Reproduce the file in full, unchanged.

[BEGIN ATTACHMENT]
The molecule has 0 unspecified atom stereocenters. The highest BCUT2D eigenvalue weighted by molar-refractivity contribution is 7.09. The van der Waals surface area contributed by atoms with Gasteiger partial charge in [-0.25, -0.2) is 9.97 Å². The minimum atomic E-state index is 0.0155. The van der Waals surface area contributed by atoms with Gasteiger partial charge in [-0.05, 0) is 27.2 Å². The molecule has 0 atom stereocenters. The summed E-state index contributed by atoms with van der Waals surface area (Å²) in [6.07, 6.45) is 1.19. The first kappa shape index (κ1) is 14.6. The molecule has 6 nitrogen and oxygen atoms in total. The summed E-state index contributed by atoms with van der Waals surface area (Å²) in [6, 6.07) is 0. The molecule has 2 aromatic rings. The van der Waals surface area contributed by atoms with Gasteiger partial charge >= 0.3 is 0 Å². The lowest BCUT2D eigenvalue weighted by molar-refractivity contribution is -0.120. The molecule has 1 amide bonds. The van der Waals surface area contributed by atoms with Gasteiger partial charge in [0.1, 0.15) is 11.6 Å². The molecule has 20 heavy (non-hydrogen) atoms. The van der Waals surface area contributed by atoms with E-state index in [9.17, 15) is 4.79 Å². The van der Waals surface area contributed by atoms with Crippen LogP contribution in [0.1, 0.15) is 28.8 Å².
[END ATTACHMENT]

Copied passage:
The molecule has 0 unspecified atom stereocenters. The highest BCUT2D eigenvalue weighted by molar-refractivity contribution is 7.09. The van der Waals surface area contributed by atoms with Gasteiger partial charge in [-0.25, -0.2) is 9.97 Å². The minimum atomic E-state index is 0.0155. The van der Waals surface area contributed by atoms with Gasteiger partial charge in [-0.05, 0) is 27.2 Å². The molecule has 0 atom stereocenters. The summed E-state index contributed by atoms with van der Waals surface area (Å²) in [6.07, 6.45) is 1.19. The first kappa shape index (κ1) is 14.6. The molecule has 6 nitrogen and oxygen atoms in total. The summed E-state index contributed by atoms with van der Waals surface area (Å²) in [6, 6.07) is 0. The molecule has 2 aromatic rings. The van der Waals surface area contributed by atoms with Gasteiger partial charge >= 0.3 is 0 Å². The lowest BCUT2D eigenvalue weighted by molar-refractivity contribution is -0.120. The molecule has 1 amide bonds. The van der Waals surface area contributed by atoms with Gasteiger partial charge in [0.1, 0.15) is 11.6 Å². The molecule has 20 heavy (non-hydrogen) atoms. The van der Waals surface area contributed by atoms with E-state index in [9.17, 15) is 4.79 Å². The van der Waals surface area contributed by atoms with Crippen LogP contribution in [0.1, 0.15) is 28.8 Å².